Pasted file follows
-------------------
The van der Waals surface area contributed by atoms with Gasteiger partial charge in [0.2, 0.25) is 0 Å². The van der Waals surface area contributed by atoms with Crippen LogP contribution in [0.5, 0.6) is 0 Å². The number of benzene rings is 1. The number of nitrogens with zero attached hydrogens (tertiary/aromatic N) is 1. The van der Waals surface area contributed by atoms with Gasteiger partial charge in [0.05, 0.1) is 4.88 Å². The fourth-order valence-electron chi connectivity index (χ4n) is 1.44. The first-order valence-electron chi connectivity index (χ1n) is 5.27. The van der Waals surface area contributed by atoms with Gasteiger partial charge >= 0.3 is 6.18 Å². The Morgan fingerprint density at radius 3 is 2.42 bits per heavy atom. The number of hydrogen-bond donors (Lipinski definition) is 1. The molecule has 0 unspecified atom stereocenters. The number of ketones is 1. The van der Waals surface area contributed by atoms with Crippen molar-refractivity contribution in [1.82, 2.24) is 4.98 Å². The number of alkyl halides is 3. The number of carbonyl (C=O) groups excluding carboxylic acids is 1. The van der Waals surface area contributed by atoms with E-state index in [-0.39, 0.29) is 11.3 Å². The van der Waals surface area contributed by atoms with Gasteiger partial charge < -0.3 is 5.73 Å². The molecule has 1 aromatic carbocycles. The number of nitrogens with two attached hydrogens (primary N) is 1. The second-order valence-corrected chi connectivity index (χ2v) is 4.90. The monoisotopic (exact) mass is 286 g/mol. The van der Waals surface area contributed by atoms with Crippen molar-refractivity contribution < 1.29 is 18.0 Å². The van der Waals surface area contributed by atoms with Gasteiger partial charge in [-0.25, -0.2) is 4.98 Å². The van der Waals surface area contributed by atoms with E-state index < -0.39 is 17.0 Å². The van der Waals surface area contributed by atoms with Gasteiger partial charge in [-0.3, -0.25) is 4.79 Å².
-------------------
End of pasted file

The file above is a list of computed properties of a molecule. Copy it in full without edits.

The van der Waals surface area contributed by atoms with Gasteiger partial charge in [0.2, 0.25) is 0 Å². The van der Waals surface area contributed by atoms with Crippen LogP contribution in [0.5, 0.6) is 0 Å². The number of benzene rings is 1. The number of nitrogens with zero attached hydrogens (tertiary/aromatic N) is 1. The van der Waals surface area contributed by atoms with Gasteiger partial charge in [0.05, 0.1) is 4.88 Å². The fourth-order valence-electron chi connectivity index (χ4n) is 1.44. The first-order valence-electron chi connectivity index (χ1n) is 5.27. The van der Waals surface area contributed by atoms with Gasteiger partial charge >= 0.3 is 6.18 Å². The Morgan fingerprint density at radius 3 is 2.42 bits per heavy atom. The number of hydrogen-bond donors (Lipinski definition) is 1. The molecule has 0 unspecified atom stereocenters. The number of ketones is 1. The van der Waals surface area contributed by atoms with Crippen molar-refractivity contribution in [1.82, 2.24) is 4.98 Å². The number of alkyl halides is 3. The number of carbonyl (C=O) groups excluding carboxylic acids is 1. The van der Waals surface area contributed by atoms with E-state index in [-0.39, 0.29) is 11.3 Å². The van der Waals surface area contributed by atoms with Gasteiger partial charge < -0.3 is 5.73 Å². The molecule has 1 aromatic carbocycles. The number of nitrogens with two attached hydrogens (primary N) is 1. The second-order valence-corrected chi connectivity index (χ2v) is 4.90. The monoisotopic (exact) mass is 286 g/mol. The van der Waals surface area contributed by atoms with Crippen molar-refractivity contribution < 1.29 is 18.0 Å². The van der Waals surface area contributed by atoms with Gasteiger partial charge in [-0.25, -0.2) is 4.98 Å². The van der Waals surface area contributed by atoms with E-state index < -0.39 is 17.0 Å². The van der Waals surface area contributed by atoms with Gasteiger partial charge in [-0.3, -0.25) is 4.79 Å².